Recently in the Origin & Evolution of Life Category


New research from a University of Miami (UM) Rosenstiel School of Marine and Atmospheric Science-led science team provides new insight into one of the world's most diverse and extensive ecosystems of living microbes.

How did life begin? This is one of the most fundamental questions scientists puzzle over. To address it, they have to look not just back to the primordial Earth, but out into space.

At the bottom of an icy Antarctic lake, a thin, slimy layer of bright green microbes is generating a tiny oasis of oxygen that might give a picture of what early Earth looked like before oxygen became common in the atmosphere.

Plant biologists agree that it all began with green algae. At some point in our planet's history, the common ancestor of trees, ferns, and flowers developed an alternating life cycle--presumably allowing their offspring to float inland and conquer Earth

NASA-funded researchers at the Georgia Institute of Technology are tapping information found in the cells of all life on Earth, and using it to trace life's evolution.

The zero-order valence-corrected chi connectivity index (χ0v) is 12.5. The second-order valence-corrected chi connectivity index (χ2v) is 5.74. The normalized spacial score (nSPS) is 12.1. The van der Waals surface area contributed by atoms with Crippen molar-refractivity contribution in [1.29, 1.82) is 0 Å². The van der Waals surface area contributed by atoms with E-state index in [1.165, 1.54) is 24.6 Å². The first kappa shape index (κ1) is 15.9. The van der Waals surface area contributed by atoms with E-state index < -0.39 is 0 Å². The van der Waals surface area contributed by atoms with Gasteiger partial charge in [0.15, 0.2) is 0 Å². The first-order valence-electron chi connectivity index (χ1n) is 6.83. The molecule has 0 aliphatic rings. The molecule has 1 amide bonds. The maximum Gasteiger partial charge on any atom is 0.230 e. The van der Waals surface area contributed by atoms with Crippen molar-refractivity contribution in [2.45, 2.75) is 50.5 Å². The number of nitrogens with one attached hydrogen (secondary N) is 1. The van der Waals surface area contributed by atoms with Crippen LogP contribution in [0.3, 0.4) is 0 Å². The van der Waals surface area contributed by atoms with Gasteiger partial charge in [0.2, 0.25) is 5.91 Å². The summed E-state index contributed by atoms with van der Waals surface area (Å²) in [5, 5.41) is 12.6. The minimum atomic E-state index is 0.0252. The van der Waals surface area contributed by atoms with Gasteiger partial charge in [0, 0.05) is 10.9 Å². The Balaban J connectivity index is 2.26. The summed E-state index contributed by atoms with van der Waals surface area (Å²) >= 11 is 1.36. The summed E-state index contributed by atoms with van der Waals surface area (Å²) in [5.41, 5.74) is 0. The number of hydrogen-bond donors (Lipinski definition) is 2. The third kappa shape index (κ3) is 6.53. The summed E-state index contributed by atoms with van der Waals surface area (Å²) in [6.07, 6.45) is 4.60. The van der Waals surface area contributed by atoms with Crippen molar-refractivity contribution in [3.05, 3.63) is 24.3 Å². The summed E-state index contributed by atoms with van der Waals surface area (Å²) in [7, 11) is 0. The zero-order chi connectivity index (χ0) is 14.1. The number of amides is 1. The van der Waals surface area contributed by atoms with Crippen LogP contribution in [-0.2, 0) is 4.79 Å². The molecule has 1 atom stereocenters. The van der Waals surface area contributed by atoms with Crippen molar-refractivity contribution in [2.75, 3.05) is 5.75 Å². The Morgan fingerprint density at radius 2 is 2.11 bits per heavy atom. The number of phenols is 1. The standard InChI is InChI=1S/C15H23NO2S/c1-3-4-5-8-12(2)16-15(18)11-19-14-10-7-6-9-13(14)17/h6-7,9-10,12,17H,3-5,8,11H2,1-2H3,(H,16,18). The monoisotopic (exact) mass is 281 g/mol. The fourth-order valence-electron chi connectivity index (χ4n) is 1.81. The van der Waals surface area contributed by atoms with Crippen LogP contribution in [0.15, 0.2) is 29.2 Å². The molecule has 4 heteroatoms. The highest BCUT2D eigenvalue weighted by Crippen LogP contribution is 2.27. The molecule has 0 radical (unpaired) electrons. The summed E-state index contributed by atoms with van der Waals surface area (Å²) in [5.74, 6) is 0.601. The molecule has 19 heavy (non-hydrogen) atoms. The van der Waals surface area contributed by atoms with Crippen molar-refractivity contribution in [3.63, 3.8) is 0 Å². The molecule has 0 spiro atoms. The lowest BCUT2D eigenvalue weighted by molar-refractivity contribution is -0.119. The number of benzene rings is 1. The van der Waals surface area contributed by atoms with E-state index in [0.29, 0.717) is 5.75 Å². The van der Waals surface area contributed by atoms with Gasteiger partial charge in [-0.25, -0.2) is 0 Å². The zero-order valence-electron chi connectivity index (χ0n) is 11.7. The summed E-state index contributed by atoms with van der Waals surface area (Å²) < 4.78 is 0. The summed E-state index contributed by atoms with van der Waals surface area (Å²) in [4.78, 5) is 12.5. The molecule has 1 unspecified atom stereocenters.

Water covers more than two-thirds of Earth's surface, but its exact origins are still something of a mystery.

UCLA geochemists have found evidence that life likely existed on Earth at least 4.1 billion years ago -- 300 million years earlier than previous research suggested.

Inspired by previous work on chemistry's 'water problem' and 'asphalt problem,' a team of researchers has provided new insight into the conditions in which nucleosides combine with phosphate to form nucleoside phosphates, a key set of molecules found in RNA.

Earliest Jurassic Corals Discovered

Five times in Earth's history mass extinction events have wiped out up to 90 percent of global life.

Looking at The Limits for Life

Biological processes on the Earth operate within a parameter space that is constrained by physical and chemical extremes.